Chasing healthier outcomes

Indications are that the introduction of the minimum unit pricing of alcohol has lowered consumption, and hopes are high that a correlative reduction in drink-related violence is on the way, writes Sarah Devine.

Numbers released by Holyrood this month show that there has been a 3 per cent fall in alcohol sales per adult in the country since the introduction of minimum unit pricing.

It has been little over a year since Scotland became the first country in the world to introduce minimum unit pricing (MUP), and the latest official figures show that the policy is clearly working.

MUP was first called for by Scottish Health Action on Alcohol Problems (SHAAP) in 2007 before being implemented by the Scottish Government in May last year to challenge cheap prices charged for alcoholic drinks in Scotland.

Numbers released by Holyrood this month show that there has been a 3 per cent fall in alcohol sales per adult in the country since then, while the volume of alcohol sold per adult in Scotland in 2018 reached its lowest level in 25 years.

SHAAP, which was established in 2006 by the Scottish Medical Royal Colleges and based within the Royal College of Physicians of Edinburgh, is a clinical group aimed at tackling the public health issue of alcohol-related harm to improve the health and wellbeing of people in Scotland through a range of evidence-based approaches. It is also working to change the public’s perception of alcohol and reduce its negative impact on young people.

Last month, SHAAP was named as the first sponsor of Scottish Women’s Football’s National Performance League and NPL Cup, the elite level for girls’ club football in Scotland and the body lauded its stance on not accepting alcohol sponsorship.

Since SHAAP began, the number of alcohol-related crimes has also decreased substantially.

A Scottish Government study published at the start of the month shows that between 2008-09 and 2017-18 the number of serious assaults in Scotland has dropped by 35 per cent.

It also suggests that the west of Scotland is leading the way, with the number of serious assaults committed in the region falling from 64 per cent to 50 per cent.

SHAAP’s work is led by a steering group with representation from the Medical Royal Colleges and Faculties in Scotland as well as invited experts.

The group also includes representatives from clinical organisations working to improve the marketing, availability, health and criminal aspects of alcohol.

One such member is Dr Christine Goodall, who co-founded the Scottish charity Medics Against Violence (MAV) two years after SHAAP began, and who welcomes this reduction in the number of violent crimes.

Having worked in oral and maxillofacial surgery at the Glasgow Dental Hospital and School for 12 years, treating violence-related – and often life-changing – injuries had become the norm for her team by 2008. While most incidents of violence involved knives, more than 80 per cent of assaults she was seeing were drink-related.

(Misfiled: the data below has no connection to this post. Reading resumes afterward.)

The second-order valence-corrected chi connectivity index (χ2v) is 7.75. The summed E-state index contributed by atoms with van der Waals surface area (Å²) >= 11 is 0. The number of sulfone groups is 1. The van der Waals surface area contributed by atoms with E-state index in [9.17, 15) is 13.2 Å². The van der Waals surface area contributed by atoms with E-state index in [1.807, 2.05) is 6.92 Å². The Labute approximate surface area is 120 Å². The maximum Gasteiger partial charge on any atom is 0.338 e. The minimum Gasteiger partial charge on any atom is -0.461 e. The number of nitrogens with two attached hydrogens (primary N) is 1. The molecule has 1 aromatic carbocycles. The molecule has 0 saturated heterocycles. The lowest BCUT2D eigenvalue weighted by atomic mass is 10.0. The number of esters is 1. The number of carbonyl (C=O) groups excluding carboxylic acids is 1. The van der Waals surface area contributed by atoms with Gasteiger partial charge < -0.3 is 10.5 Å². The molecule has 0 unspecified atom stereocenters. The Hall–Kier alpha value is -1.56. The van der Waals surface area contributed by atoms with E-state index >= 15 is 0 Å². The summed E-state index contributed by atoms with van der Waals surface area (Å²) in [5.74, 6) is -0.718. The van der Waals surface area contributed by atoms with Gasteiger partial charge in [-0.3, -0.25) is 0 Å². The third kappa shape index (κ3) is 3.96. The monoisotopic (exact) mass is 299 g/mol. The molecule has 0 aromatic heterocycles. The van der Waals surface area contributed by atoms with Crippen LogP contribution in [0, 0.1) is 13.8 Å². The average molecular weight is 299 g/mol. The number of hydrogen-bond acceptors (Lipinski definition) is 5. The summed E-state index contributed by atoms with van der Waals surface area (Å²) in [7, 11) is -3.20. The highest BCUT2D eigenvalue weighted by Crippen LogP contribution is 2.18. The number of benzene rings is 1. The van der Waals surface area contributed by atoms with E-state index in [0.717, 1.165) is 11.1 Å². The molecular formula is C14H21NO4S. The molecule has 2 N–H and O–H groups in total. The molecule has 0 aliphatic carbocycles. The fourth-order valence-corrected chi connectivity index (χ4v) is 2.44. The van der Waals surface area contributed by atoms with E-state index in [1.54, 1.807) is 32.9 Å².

“Alcohol was a huge problem and we were seeing the same people coming back [to the Accident and Emergency department] again with similar injuries, and we were becoming very immune to this,” says Goodall, who is a senior lecturer in oral surgery at the University of Glasgow and also honorary consultant oral surgeon at NHS Greater Glasgow and Clyde.

She adds: “Facial trauma is probably the most common trauma related to violence, and alcohol was involved in almost all cases where facial trauma patients had been assaulted.”

So much so, that alcohol interventions have become part of standard care to facial trauma patients.

MAV, which is a member of the World Health Organisation’s Violence Prevention Network and follows its “disease-prevention model”, runs a school programme to help prevent violent and alcohol-related crimes. Through the programme, trained NHS professional volunteers have spoken to more than 150,000 young people about their experiences of violence.

Armed with a strategically-designed lesson plan and a 15-minute film, Your Choice, MAV volunteers engage with children aged 13 to 14 who hear contributions from both the medics and the victims of violence, and alcohol is the one thread which runs through most sessions.

The programme has won several awards, including the Scottish Policing Award for Criminal Justice and Tackling Crime-Outstanding and the Lord Provost of Glasgow’s medal for Community Service.

MAV has also run the Navigator programme in partnership with the VRU and NHS since 2015. Through it, support workers at A&E departments across Scotland assist people with complex social issues upon their release from hospital.

The scheme is designed to break the cycle of violence by connecting people with organisations that can help them with a range of issues, including domestic abuse and alcohol.

Combined with minimum unit pricing, work on issues such as adverse childhood experiences and the reduction of the availability of alcohol in deprived areas, in line with the WHO approach, Goodall is hopeful that the number of violent and alcohol-related assaults will continue to fall.

She observes: “In Scotland, we have traditionally had more of an issue with alcohol than other countries, and I think we probably still do. [Despite levels being] reduced across the board, we still have an issue with it compared to some other countries.

“But what we are seeing in the last ten years is that violence has gone down across Europe in general.

“What we have seen in Scotland, particularly in the west, is that violence has reduced at a faster rate than it has anywhere else, so we are definitely tackling the violence problem, though we still have to tackle the issue of alcohol because it is still the case that most of the incidents do involve alcohol.”